(9 replies, posted in Acoustic)

I love to play this nice easy going tune. I've seen the rag stuffed under the strings but myself I prefer to palm mute to let the strings ring a little.     


(26 replies, posted in Poems)

I hail from land of Robin Hood
Maidens are fair and the beer is good
Where the major oak not minor spruce
Hid Robin from the hangmans noose
Ayup mi duck a common greeting
The happy sound of good friends meeting
And Peatle I extend those words to you
Halfway round this globe so blue
Amazed by YouTube video when I dared to look
Wishing you would write a book
A best seller it would stand apart
With words that come straight from your heart.     


(3 replies, posted in Poems)

Being thicker than most folks I had to read through this poem a few times to fully understand the sheer brilliance of this work. To be compared to work by Shakespeare is no bad thing. Unfortunately the only thing I know about Bill Shakespeare is the pub called Shakespeare's Arms in Nottingham England. To me what we have here is something more in line with that classic rock anthem ( Don't Fear) The Reaper.
I look forward to hearing the words put to music.     


(6 replies, posted in My local band and me)

That is just so funny with some very clever lyrics. I particularly like the line about playing with a full deck but deal a little slower. Really enjoyed listening.     

I really enjoyed listening to this, nice melody great lyrics what is their not to like about this song. I can hear the James Taylor influence but also a bit of John Denver me thinks and that's no bad thing.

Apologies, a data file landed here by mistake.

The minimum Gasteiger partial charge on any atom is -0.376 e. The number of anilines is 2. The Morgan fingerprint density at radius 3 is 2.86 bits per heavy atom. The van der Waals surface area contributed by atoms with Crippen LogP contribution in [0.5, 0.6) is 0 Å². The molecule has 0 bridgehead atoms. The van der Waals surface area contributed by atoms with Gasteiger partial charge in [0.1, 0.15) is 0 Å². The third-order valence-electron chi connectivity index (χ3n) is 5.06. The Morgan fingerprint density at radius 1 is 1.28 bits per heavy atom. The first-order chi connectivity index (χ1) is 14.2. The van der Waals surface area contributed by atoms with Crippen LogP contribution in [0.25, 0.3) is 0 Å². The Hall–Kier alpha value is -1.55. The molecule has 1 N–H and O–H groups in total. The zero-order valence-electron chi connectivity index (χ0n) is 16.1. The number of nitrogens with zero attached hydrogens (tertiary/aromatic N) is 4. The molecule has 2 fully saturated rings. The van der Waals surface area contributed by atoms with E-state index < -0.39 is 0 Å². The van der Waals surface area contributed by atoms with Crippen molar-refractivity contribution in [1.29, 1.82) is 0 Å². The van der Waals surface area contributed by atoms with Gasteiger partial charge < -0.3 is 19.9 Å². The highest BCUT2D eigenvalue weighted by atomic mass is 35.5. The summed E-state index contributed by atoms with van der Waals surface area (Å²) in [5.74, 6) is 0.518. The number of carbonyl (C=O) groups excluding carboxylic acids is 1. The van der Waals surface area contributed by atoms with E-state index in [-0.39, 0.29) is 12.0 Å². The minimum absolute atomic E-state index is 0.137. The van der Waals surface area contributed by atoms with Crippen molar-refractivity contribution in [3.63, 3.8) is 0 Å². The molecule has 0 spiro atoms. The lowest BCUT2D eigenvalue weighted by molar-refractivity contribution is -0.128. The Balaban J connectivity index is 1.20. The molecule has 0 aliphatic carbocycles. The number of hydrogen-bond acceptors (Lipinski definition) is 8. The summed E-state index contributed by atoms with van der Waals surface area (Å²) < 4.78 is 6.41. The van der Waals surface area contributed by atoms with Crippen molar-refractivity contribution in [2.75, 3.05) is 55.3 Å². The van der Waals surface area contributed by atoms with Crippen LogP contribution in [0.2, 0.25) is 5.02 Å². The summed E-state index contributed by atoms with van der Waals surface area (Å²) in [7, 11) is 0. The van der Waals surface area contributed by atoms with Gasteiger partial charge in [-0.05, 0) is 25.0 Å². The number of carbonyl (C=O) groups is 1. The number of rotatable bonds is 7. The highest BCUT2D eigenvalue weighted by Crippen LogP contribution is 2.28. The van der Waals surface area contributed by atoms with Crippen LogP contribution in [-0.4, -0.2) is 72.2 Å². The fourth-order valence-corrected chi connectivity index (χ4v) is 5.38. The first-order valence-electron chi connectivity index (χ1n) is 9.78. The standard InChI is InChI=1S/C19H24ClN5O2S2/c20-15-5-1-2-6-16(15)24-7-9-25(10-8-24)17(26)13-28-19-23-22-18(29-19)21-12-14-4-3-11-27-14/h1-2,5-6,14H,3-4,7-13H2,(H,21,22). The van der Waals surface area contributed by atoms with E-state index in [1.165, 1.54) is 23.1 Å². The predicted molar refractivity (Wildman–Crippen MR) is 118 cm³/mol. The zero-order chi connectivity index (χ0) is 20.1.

(12 replies, posted in Songwriting)

A really nice song with very clever lyrics. I particularly like the line. These bluebird skies that come with the highs don't make up for the loss.     


(10 replies, posted in Poems)

Only someone from The Land of Song could have put those words together. It just sounds so Welsh. Great stuff Phill.     


(6 replies, posted in Songwriting)

One very minor and perhaps insignificant change I made when playing through. Instead of playing the last line of the verse C.G.C. I swapped the last C for a F7. Just to break things up a little. I'm sure theirs other changes you could make but the lyrics are spot on. I enjoyed playing.     


(9 replies, posted in Songwriting)

A great little song and fun to play. I couldn't help thinking of John Entwistle and his Boris.
Good luck with the twerking, but remember. The A & E gets pretty crowded at this time of year.     


(4 replies, posted in Songwriting)

Just perfect. Great lyrics and I love that lazy rythem. If we had campfires here in the UK it would make a great campfire song, or if we were allowed into the pubs it would make a great bar room song.     


(8 replies, posted in Chordie's Chat Corner)

I dont think I've ever read such a thought provoking soul searching post as this on Chordie. I had to read the post a couple of times to fully grasp the meaning,  followed the link and read the comments. All of which  I found totally absorbing and to be honest theirs parts in there where I don't come out to well.